President Hatch e-mailed this message on Aug. 27 to students, faculty and staff:
Dear Students, Faculty and Staff,
Welcome to a new academic year at Wake Forest! For some of you, this is a well-traveled and familiar path back to start a new year. For others, it is your first time starting your journey at this special place. Whether it is your third day or 30th year, I hope you have arrived on campus anticipating a year of opportunity and growth.
I have always enjoyed this time of year. Our slates are clean; our energy is high; and our ambition is soaring. In that spirit, I invite all of us to a year-long adventure of seeking to understand ourselves, each other and the world. Seeking to understand is an effort worth our time for several reasons.
First, seeking to understand is the best way – and probably the only way – to fully grasp what you believe and why you believe it. Read the New York Times and the Wall Street Journal. Explore the works of Ta-Nehisi Coates and J.D. Vance. Investigate the arguments behind your point of view and the opposite one. Seeing both sides helps give a more complete view of reality and helps us clarify our own distinct points of view rather than simply reciting a party line.
Second, we must understand in order to find common ground. Though counterintuitive, listening is far more persuasive than arguing. Arguing rarely changes minds and often annoys and repels people. Careful listening, on the other hand, builds trust, particularly if one shows respect for others, takes seriously their best arguments and looks for elements of similarity. This kind of mutual understanding – this give and take – is the path to meaningful compromise, and that is essential in a society that is as divided as America today.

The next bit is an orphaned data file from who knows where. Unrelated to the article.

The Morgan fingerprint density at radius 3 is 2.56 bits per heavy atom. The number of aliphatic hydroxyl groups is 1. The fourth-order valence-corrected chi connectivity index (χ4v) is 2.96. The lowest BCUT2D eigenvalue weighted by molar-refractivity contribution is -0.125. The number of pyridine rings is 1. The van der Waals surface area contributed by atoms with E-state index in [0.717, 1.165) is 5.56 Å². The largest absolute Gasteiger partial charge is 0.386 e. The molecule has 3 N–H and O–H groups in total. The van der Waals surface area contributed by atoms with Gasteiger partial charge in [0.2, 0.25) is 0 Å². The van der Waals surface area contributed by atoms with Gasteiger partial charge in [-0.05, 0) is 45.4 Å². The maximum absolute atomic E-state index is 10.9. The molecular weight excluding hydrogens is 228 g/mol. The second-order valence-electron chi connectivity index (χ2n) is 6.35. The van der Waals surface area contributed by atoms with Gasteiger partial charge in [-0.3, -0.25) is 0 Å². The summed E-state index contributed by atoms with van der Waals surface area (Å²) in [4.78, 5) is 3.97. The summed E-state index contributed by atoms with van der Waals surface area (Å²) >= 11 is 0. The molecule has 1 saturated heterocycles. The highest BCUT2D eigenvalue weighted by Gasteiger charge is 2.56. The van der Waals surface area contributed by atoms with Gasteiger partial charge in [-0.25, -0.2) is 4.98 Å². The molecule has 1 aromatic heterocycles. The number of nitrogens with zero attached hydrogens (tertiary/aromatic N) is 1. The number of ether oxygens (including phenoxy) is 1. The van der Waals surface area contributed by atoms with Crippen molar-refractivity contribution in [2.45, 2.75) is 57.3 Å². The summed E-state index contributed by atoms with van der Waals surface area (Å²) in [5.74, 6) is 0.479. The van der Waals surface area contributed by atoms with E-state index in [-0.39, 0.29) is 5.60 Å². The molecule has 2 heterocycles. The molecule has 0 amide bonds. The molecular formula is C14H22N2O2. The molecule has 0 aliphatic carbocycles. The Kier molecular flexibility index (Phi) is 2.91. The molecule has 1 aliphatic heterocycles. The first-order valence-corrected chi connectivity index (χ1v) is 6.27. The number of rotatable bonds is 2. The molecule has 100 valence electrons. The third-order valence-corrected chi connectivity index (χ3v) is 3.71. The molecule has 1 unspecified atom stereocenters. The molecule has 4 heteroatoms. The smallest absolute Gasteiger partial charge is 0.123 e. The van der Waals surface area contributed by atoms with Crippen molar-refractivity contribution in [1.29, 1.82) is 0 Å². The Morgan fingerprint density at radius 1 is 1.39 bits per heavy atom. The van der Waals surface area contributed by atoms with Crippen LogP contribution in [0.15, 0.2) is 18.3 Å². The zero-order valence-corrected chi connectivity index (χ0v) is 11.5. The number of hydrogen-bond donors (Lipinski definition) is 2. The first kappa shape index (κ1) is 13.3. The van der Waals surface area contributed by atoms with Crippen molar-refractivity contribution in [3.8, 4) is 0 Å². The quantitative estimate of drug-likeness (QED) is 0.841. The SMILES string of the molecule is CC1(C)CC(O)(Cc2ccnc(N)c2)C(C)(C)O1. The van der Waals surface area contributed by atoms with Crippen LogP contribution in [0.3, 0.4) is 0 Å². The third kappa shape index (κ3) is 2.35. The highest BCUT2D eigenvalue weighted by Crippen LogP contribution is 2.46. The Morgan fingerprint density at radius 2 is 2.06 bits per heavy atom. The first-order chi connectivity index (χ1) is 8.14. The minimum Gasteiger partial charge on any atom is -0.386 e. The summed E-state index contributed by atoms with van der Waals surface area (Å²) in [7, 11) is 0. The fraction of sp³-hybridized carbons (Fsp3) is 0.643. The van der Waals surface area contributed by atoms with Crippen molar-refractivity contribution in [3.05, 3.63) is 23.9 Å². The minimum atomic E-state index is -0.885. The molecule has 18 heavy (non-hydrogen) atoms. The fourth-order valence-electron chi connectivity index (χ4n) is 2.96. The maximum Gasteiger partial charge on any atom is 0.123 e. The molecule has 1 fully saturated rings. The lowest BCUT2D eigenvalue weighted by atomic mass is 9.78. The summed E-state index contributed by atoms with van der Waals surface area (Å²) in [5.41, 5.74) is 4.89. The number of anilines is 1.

Finally, we must understand each other in order to restore a common vision and hope. History holds the words of Jefferson and Lincoln; Theodore, Franklin and Eleanor Roosevelt; John F. Kennedy, Martin Luther King Jr. and Maya Angelou; Ronald Reagan and George H.W. Bush. For all their differences, these leaders believed in a powerful dream that America, as a people, carried the torch of government of, by and for the people. Today, there are few voices who rally us to seek the common ground and who lift up any shared dream.
And so the great question looms: Can we achieve both… and? Can we both listen to one another and give voice to our own thoughts? Can we both disagree on certain things and join hands on others? Can we both hold fast to our own beliefs and share a larger collective dream?
This year, I’d like to make a concerted effort to try, and I invite all of you to join me.
In the next few months, our campus community will be encouraged to join a movement known as a Call to Conversation. For the past year, we have led nearly 150 dinners across the nation with Wake Forest alumni and friends. We hope to expand and engage those of us on campus in opportunities to come together over a meal and share with one another, hear perspectives and convey thoughts. More information will be distributed soon, and I hope all of you will partake in this experience.
As we seek to understand this year, I challenge us as a community to approach our endeavor with honesty and enthusiasm, looking for the best in one another and expecting the best from ourselves.
I wish you all a very successful and fulfilling year.
Nathan O. Hatch